In an automotive landscape increasingly populated by the 'poser' crossover, with upright bodywork and elevated suspensions concealing little more than sedan or minivan mechanicals, the Brits at Land Rover continue to stand out - and up - with a vehicular lineup fully in tune with the brand's DNA. And while their future product intros will undoubtedly speak to brand expansion (the Range Rover Evoque - coming to the Colonies this fall - is an attempt by the product team to embrace the 'cute ute' phenomenon), the core of Land Rover/Range Rover offerings remains committed to the company's 'breadth of capability' mantra. And for those with adventurous aspirations, but lacking a Queen's Ransom to back them up, Land Rover's LR4 provides you with a get-out-of-town card at a more attainable price point.

The recipe remains simple enough, the basics of which go back to Land Rover's origins in postwar Great Britain. Upright architecture, generous greenhouse and short overhangs provide an entry point to off-road - or no-road - travel, while a modern V8 propels you, a sophisticated suspension keeps you in contact with whatever surface you find yourself on, and creature comforts to coddle you along the way.

With the introduction of the 2005 LR3, Land Rover had its first contemporary SUV with three conventional rows of seats. And in the land of more this (children) and that (purchases at the mall), seating flexibility was all the American market needed to move beyond the LR3's predecessor, the Discovery, and what the Discovery had come to represent: spotty reliability and truck-like dynamics. Beyond its third row, the LR3 was more comfortably appointed, with prodigious power and the promise of greater refinement and reliability. The LR4 builds on those basic strengths with even more features, a Jaguar-sourced drivetrain and greater creature comfort.

 

An Inside That Takes You Outside

When shopping for a sport utility, consumers would ideally place an equal emphasis on 'sport' and 'utility'; thankfully, the design team at Land Rover has. Within its modest exterior dimensions - relative to the enormous Tahoe, Suburban or Escalade - the LR4 offers a huge expanse of interior room and storage. Fold both rows of rear seats and you have some 90 cubic feet of load volume. And if you allow for 2nd row passengers, you're still able to load some 44 cubic feet of 'stuff' behind that 2nd row. The space is shaped by a stepped roofline, which rises immediately behind the front seat, as well as 2nd and 3rd row seats that fold completely flat. There is enough vertical height in the rear to stow bicycles (with the front wheels removed), and enough legroom in the third row to accommodate moderately sized adults.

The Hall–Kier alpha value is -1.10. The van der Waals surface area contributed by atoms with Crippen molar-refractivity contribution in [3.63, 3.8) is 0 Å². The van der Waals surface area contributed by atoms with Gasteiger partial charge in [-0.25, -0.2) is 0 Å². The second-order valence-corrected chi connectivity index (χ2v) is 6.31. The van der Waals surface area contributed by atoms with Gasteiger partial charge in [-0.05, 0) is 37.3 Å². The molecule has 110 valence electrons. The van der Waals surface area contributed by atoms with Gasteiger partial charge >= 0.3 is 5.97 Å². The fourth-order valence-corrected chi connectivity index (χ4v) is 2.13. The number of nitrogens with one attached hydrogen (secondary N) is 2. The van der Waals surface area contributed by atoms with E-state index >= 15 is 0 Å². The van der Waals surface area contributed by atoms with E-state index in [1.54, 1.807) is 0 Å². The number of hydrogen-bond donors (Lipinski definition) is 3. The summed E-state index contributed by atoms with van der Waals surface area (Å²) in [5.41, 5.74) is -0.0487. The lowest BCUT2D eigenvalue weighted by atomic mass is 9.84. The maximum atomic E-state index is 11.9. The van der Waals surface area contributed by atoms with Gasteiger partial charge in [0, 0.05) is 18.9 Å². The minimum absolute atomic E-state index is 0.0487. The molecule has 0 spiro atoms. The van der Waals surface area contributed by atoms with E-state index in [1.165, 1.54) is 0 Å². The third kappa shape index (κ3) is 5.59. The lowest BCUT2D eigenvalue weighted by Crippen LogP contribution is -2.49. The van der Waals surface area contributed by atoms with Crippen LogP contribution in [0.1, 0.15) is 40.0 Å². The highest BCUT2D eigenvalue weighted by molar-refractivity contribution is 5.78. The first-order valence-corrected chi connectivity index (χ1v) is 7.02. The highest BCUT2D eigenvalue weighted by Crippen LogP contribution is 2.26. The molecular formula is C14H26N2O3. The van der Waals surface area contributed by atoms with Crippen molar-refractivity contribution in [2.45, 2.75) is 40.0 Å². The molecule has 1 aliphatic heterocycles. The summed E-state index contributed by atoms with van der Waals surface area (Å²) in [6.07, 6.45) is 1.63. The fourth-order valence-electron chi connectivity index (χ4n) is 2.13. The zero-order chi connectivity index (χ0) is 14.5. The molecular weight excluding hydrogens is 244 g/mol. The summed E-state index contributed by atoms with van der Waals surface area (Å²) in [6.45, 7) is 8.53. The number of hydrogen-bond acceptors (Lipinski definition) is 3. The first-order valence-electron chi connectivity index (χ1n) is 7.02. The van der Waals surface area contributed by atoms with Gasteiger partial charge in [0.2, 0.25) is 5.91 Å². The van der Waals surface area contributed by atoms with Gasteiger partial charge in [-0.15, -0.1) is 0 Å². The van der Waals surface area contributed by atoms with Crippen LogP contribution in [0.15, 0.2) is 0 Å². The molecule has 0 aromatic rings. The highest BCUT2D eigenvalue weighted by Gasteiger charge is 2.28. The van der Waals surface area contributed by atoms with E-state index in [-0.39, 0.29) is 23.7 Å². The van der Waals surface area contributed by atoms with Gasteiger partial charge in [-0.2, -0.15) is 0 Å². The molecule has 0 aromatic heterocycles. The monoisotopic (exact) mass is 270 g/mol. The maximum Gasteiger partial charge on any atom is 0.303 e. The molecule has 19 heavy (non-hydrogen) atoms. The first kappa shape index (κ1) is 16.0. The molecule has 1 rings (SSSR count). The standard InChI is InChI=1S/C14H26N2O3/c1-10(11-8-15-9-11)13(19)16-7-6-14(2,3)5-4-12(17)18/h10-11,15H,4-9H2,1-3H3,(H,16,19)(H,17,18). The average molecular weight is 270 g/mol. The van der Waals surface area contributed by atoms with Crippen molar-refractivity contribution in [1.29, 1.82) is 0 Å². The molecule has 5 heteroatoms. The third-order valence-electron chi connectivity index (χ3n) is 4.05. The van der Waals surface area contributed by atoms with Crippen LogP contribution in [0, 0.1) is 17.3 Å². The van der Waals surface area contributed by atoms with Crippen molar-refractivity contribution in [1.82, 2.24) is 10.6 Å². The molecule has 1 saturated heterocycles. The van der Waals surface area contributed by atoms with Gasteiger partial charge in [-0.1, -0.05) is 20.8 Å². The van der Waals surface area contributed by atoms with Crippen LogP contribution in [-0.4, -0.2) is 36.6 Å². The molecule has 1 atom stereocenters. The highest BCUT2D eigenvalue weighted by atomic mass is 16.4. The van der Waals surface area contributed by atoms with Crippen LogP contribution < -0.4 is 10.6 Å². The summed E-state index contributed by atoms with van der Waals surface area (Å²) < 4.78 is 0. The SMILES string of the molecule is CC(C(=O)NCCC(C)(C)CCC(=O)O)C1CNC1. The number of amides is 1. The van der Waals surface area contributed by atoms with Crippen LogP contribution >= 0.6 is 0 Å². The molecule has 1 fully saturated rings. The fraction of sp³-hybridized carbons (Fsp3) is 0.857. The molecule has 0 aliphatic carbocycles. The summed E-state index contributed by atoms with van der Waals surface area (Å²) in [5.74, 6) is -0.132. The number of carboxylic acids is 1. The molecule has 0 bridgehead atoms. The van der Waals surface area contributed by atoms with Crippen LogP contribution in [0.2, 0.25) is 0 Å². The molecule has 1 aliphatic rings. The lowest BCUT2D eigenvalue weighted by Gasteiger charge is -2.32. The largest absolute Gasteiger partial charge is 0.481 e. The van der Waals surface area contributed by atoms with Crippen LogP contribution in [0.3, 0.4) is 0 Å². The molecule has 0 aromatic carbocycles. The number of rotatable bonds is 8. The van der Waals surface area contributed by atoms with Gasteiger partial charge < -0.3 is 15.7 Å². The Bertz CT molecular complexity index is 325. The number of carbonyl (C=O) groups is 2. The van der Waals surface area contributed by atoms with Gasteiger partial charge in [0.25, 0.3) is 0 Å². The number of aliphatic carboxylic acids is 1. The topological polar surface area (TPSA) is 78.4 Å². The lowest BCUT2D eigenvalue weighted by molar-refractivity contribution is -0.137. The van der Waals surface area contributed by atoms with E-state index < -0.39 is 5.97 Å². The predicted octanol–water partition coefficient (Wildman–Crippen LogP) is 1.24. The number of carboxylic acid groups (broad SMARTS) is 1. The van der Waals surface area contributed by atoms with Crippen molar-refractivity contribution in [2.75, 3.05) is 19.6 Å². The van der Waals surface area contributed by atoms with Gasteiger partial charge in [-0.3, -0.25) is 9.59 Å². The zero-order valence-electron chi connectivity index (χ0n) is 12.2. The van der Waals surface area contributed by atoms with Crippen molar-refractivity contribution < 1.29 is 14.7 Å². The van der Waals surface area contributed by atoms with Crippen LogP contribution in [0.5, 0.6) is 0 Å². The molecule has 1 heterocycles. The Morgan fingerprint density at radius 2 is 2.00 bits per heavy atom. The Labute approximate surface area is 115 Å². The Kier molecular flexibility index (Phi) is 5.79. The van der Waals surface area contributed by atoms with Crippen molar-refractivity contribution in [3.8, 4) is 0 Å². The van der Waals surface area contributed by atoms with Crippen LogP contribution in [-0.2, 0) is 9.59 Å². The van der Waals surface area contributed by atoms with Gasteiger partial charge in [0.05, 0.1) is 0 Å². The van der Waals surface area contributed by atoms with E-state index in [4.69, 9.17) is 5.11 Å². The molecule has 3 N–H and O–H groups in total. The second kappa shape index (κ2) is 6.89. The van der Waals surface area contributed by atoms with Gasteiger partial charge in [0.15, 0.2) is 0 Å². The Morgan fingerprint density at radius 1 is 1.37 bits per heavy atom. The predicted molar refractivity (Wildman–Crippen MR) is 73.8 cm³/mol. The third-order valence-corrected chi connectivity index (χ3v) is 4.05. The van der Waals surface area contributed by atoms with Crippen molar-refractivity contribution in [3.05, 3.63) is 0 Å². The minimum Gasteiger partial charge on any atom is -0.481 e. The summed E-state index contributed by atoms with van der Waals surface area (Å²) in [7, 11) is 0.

Of course, all of this is comfortably appointed, with two grades of leather, walnut or (optional) black lacquer trim, and an instrument panel that even older folks with marginal eyesight can read. And the view of the road, whether in the front seat or 3rd row, is commanding, which nicely augments the cut-and-thrust aptitude of the steering and throttle. Finally, Land Rover is sufficiently savvy to offer waterproof seat covers, rubber mats and cargo organizers through its accessory department. The home market, after all, is muddy - and mucky - Britain.

 

Upstanding in Their Field

From its farm-based roots in postwar England, all Land Rovers - to date - have been the vehicular equivalent of the 'stiff upper lip.' And although an effort has been made to create an SUV less like a barn door and more - if you will - like a small door, you can't deny the LR4's upright profile. You're greeted by a grill whose uppermost regions exceed the height of most grown children. And with its stepped roof you'll want to consider carefully the underground garage. At a typical - albeit adjustable - ride height the LR4 is just over six feet tall, but will seem higher. The effect is underscored by relatively massive 19-inch rubber, which fully fills the wheel wells with Continental's 4X4 Contact tread.

Once you've become accustomed to the proportions, you'll fall in love with them. You can make eye contact - should you want to - with truckers, while sports cars and hatchbacks are like so many gnats buzzing beneath you. Despite its innate functionality, the sheetmetal contains a certain sexiness - kinda' like the adventure athlete covered in his or her own sweat and mud. One notable feature - especially for the weekend warriors - is the tailgate. We found its size and height perfect for that shoe change at the trailhead, or resting on after the ride.